September 1, 2020

Learning Years: Dealing with life's stressors takes effort and practice

Some people are natural risk-takers who are nimble and can pivot when encountering the unexpected. None of them are reading this article. For the rest of us, learning to cope with uncertainty and risk takes effort and practice. Since these two irritants will be around for a while, we should learn to adjust - if not for ourselves then for our children who are watching and learning. 

Stress tends to spread around like, well, a virus. When parents are anxious, kids feel it and may react to it with irritation, whining, clinginess, and bad behavior. This, in turn, creates more stress and turmoil, which is particularly tricky in close quarters all day, every day. Adults can lead by example, and in so doing can reduce the backlash of parental stress and provide a live example of stress management. 

Tactics for managing the emotional load of risk and uncertainty:

Be Mindful and Aware

  • Take time to be present in what you are thinking and feeling. Identify your worries and negative thoughts, write them down, and assess the real probability of the worst-case scenario coming true.
  • What are the triggers or physical cues that help you know when you are emotionally vulnerable? Identify how heightened emotions, such as stress and anger, affect you (how your body feels, sleep patterns, how you act).
  • What has helped you cope in the past; what makes you strong or resilient?
  • How has uncertainty or an unexpected turn of events led to positive things in your past?

Make a Plan for Coping

  • Focus on controlling things that will reduce risk (hand washing, house cleaning, wearing a mask, avoiding crowds).
  • Moderate your exposure to triggers like negative people, excessive news consumption, and social media. 
  • Be aware of the scientific facts as they are updated and let this guide responsible decision making.
  • Talk about your feelings with a good listener.
  • Set an attainable goal (reading more books, planting a garden, starting a new hobby).
  • Exercise more, meditate, eat a healthy diet, schedule time to relax.
  • Be willing to change default coping tactics like excessive drinking, shopping, or eating.

Change your Mindset

  • Embrace uncertainty and risk as a challenge that can lead to good things. The changes forced upon us by this pandemic may actually lead to life and career changes that are good.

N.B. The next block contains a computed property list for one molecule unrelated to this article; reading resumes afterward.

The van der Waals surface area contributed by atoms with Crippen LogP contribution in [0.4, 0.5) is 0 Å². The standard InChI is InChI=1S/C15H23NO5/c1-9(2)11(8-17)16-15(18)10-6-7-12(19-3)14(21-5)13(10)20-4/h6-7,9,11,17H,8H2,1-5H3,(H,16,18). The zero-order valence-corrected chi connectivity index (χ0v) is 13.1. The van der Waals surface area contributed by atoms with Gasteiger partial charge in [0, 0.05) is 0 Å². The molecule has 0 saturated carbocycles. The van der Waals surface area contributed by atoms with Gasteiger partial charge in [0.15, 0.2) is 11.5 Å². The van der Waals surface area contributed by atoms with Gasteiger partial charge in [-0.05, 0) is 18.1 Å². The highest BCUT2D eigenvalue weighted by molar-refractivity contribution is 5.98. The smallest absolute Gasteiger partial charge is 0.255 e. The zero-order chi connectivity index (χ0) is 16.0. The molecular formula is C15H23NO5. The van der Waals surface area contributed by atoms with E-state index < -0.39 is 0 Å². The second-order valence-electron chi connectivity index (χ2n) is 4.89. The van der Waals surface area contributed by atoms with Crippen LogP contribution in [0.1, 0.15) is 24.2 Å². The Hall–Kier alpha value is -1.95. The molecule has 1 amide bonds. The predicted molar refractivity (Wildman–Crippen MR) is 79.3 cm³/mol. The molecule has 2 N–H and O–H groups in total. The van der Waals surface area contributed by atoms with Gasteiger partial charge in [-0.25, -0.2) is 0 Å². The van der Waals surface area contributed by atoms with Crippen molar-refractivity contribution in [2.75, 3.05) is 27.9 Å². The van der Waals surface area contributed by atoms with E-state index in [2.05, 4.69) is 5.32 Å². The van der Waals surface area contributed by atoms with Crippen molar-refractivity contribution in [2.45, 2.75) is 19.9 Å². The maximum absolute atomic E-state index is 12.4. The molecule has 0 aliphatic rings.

• Actively practice positive thinking, mediation, or prayer. (We will all survive this, this too shall pass, we will recover).
  • Practice thought-stopping when you start to catastrophize or ruminate on “what if?” 
  • Focus on the present.
  • Learn to talk back to anxiety and negativity.
  • Practice daily gratitude. Really! And write things down!

Positive Behavioral Responses

  • Even if you are feeling anxious and depressed, smile and appear positive.
  • Seek mental health and/or spiritual guidance if you need to. Telehealth is an option.
  • Take care of your health (don’t avoid going to the doctor or dentist).
  • Get enough rest - sleep in particular.
  • Be truly present to your children and the other people you care about. Play, listen, and tune in.

The above recommendations don't come naturally to the majority of people. However, with a will to cope positively, it is possible to grow from this experience. We can recognize our own strength and adaptability in the face of risk and uncertainty. And better yet, we can provide a model of this critical life skill to our children. 

From this point of view, our unwelcome invaders may still be a drag, but they do not have to devastate us. And while we may never develop immunity to COVID, we can learn how powerful we are when faced with adversity. What doesn’t kill us makes us stronger, right? 

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Dr. Pat BlackwellDr. Pat Blackwell is a licensed psychologist who has worked with families for over 30 years. See her website for more information and her blog patblackwellphd.com.

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